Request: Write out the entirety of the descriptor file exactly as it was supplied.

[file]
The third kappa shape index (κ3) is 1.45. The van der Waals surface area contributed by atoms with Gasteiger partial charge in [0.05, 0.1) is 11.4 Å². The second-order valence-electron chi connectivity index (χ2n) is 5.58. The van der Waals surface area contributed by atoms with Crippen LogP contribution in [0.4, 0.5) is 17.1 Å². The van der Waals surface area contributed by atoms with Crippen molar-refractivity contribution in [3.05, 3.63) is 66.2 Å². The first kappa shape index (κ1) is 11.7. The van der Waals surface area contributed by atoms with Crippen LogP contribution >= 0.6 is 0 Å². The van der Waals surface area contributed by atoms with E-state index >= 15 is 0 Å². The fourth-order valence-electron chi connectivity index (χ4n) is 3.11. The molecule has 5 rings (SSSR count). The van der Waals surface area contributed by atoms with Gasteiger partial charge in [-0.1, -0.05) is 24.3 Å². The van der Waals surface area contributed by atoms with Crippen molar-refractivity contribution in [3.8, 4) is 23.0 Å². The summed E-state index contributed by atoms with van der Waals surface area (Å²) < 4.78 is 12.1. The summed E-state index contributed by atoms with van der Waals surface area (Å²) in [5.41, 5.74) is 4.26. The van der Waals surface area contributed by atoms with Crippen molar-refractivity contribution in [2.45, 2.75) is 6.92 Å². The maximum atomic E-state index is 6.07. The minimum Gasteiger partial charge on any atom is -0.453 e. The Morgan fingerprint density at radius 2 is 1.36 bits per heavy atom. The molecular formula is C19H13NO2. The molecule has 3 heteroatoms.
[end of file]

The third kappa shape index (κ3) is 1.45. The van der Waals surface area contributed by atoms with Gasteiger partial charge in [0.05, 0.1) is 11.4 Å². The second-order valence-electron chi connectivity index (χ2n) is 5.58. The van der Waals surface area contributed by atoms with Crippen LogP contribution in [0.4, 0.5) is 17.1 Å². The van der Waals surface area contributed by atoms with Crippen molar-refractivity contribution in [3.05, 3.63) is 66.2 Å². The first kappa shape index (κ1) is 11.7. The van der Waals surface area contributed by atoms with Crippen LogP contribution >= 0.6 is 0 Å². The van der Waals surface area contributed by atoms with E-state index >= 15 is 0 Å². The fourth-order valence-electron chi connectivity index (χ4n) is 3.11. The molecule has 5 rings (SSSR count). The van der Waals surface area contributed by atoms with Gasteiger partial charge in [-0.1, -0.05) is 24.3 Å². The van der Waals surface area contributed by atoms with Crippen molar-refractivity contribution in [3.8, 4) is 23.0 Å². The summed E-state index contributed by atoms with van der Waals surface area (Å²) < 4.78 is 12.1. The summed E-state index contributed by atoms with van der Waals surface area (Å²) in [5.41, 5.74) is 4.26. The van der Waals surface area contributed by atoms with Crippen molar-refractivity contribution in [2.45, 2.75) is 6.92 Å². The maximum atomic E-state index is 6.07. The minimum Gasteiger partial charge on any atom is -0.453 e. The Morgan fingerprint density at radius 2 is 1.36 bits per heavy atom. The molecular formula is C19H13NO2. The molecule has 3 heteroatoms.